Relating life cycle assessment indicators to gross value added for Dutch dairy farms

M.A. Thomassen, M.A. Dolman, K.J. van Calker, I.J.M. de Boer

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Sustainable dairy production requires farms that are economically viable, environmentally sound and socially acceptable. A low environmental impact of milk production is not necessarily associated with an economically viable farm. To gain insight into a possible “trade-off” between economic and environmental sustainability, the relation between the environmental and economic indicators of dairy farms was quantified, and farm characteristics that influence this relation were identified. Economic and environmental indicators were quantified for 119 specialized dairy farms in 2005, based on data from the Dutch Farm Accountancy Data Network (FADN). Economic indicators used were: gross value added expressed per kg fat-and-protein-corrected milk (FPCM) or expressed per unit of labour, i.e. labour productivity. Environmental indicators used were: land use per kg FPCM, energy use per kg FPCM, global warming potential per kg FPCM, eutrophication and acidification potential per kg FPCM or per ha of land. Environmental indicators were deduced from a life cycle assessment. High labour productivity on dairy farms was associated with low on-farm energy use, total and on-farm land use, total and on-farm global warming potential, and total and off-farm acidification potential per kg FPCM. High labour productivity, however, was associated also with high on-farm eutrophication and acidification potential per hectare. From partial least squares regression analysis, it was concluded that relations between economic and environmental indicators were affected mainly by milk production per ha, annual milk production per cow, farm size, and amount of concentrates per kg FPCM. An increase in annual milk production per cow, for example, not only increased labour productivity, reduced energy use and global warming potential per kg FPCM but also, in the case of an unchanged stocking density, increased eutrophication and acidification per ha. To be economically and environmentally sustainable, animal production in the Netherlands, therefore, should focus on high animal productivity, i.e. high annual milk production per cow and efficient use of feed per kg milk, and moderate stocking density, provided that a good animal welfare standard is guaranteed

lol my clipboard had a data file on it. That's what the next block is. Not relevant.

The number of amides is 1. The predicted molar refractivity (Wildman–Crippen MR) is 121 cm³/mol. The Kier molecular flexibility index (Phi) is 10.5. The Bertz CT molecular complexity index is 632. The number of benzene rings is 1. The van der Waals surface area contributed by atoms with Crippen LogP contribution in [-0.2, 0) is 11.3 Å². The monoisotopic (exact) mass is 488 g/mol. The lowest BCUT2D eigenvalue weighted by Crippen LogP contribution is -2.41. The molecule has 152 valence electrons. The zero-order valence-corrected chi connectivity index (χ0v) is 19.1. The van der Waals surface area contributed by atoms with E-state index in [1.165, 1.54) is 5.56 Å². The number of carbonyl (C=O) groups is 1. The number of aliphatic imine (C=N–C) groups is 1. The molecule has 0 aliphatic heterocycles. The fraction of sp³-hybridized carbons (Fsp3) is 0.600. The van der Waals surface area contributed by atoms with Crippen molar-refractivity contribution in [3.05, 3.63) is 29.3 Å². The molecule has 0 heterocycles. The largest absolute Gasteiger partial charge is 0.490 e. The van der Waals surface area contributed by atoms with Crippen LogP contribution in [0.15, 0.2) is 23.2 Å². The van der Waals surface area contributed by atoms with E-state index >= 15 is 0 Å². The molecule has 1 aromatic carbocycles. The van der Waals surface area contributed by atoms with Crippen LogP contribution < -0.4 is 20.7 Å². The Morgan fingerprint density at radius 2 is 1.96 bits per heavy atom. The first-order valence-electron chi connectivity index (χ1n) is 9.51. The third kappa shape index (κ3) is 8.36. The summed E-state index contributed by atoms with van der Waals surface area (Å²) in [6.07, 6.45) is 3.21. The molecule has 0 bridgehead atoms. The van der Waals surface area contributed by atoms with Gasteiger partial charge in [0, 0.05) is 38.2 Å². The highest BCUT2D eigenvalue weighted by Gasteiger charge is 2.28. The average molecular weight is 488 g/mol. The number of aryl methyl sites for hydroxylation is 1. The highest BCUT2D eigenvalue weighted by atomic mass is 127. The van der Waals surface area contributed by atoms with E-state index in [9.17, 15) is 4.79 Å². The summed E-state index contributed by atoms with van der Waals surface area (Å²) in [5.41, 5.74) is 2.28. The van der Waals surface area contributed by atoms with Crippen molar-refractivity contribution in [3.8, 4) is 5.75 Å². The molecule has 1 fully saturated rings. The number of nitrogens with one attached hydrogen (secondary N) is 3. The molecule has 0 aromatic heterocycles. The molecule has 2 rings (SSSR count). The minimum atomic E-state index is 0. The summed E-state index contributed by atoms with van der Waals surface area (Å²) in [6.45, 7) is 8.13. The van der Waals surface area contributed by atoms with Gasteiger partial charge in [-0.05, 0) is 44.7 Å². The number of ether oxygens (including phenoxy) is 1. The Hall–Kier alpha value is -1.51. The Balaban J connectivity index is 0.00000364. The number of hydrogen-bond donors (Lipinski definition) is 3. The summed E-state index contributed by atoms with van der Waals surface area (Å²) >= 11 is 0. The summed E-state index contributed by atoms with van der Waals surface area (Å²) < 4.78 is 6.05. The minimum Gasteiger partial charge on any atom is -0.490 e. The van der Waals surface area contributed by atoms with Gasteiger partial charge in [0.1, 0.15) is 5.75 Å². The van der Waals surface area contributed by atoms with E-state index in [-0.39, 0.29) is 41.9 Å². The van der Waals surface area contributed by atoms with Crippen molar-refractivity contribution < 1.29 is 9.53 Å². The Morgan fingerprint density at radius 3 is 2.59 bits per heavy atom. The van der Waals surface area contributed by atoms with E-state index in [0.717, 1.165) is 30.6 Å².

Original languageEnglish
Pages (from-to)2278-2284
JournalEcological Economics
Issue number8-9
Publication statusPublished - 2009


  • milk-production
  • production systems
  • assessment lca
  • sustainability
  • management
  • netherlands
  • emissions
  • impact
  • tools
  • model


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